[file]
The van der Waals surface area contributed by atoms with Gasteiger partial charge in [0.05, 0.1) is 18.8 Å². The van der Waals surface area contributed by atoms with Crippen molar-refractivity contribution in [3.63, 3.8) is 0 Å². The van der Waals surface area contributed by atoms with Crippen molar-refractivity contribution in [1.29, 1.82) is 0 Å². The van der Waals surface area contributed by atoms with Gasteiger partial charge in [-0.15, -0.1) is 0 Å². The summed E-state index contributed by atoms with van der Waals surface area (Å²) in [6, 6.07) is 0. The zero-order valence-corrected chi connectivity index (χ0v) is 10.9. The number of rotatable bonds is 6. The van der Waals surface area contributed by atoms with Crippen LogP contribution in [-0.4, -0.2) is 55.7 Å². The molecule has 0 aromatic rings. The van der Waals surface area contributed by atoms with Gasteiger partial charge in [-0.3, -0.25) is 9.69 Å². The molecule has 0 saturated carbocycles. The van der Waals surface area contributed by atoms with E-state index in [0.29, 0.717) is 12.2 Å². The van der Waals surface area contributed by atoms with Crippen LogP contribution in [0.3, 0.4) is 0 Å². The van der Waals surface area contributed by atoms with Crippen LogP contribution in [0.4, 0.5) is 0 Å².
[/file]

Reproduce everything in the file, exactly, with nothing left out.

The van der Waals surface area contributed by atoms with Gasteiger partial charge in [0.05, 0.1) is 18.8 Å². The van der Waals surface area contributed by atoms with Crippen molar-refractivity contribution in [3.63, 3.8) is 0 Å². The van der Waals surface area contributed by atoms with Crippen molar-refractivity contribution in [1.29, 1.82) is 0 Å². The van der Waals surface area contributed by atoms with Gasteiger partial charge in [-0.15, -0.1) is 0 Å². The summed E-state index contributed by atoms with van der Waals surface area (Å²) in [6, 6.07) is 0. The zero-order valence-corrected chi connectivity index (χ0v) is 10.9. The number of rotatable bonds is 6. The van der Waals surface area contributed by atoms with Crippen LogP contribution in [-0.4, -0.2) is 55.7 Å². The molecule has 0 aromatic rings. The van der Waals surface area contributed by atoms with Gasteiger partial charge in [-0.3, -0.25) is 9.69 Å². The molecule has 0 saturated carbocycles. The van der Waals surface area contributed by atoms with E-state index in [0.29, 0.717) is 12.2 Å². The van der Waals surface area contributed by atoms with Crippen LogP contribution in [0.3, 0.4) is 0 Å². The van der Waals surface area contributed by atoms with Crippen LogP contribution in [0.4, 0.5) is 0 Å².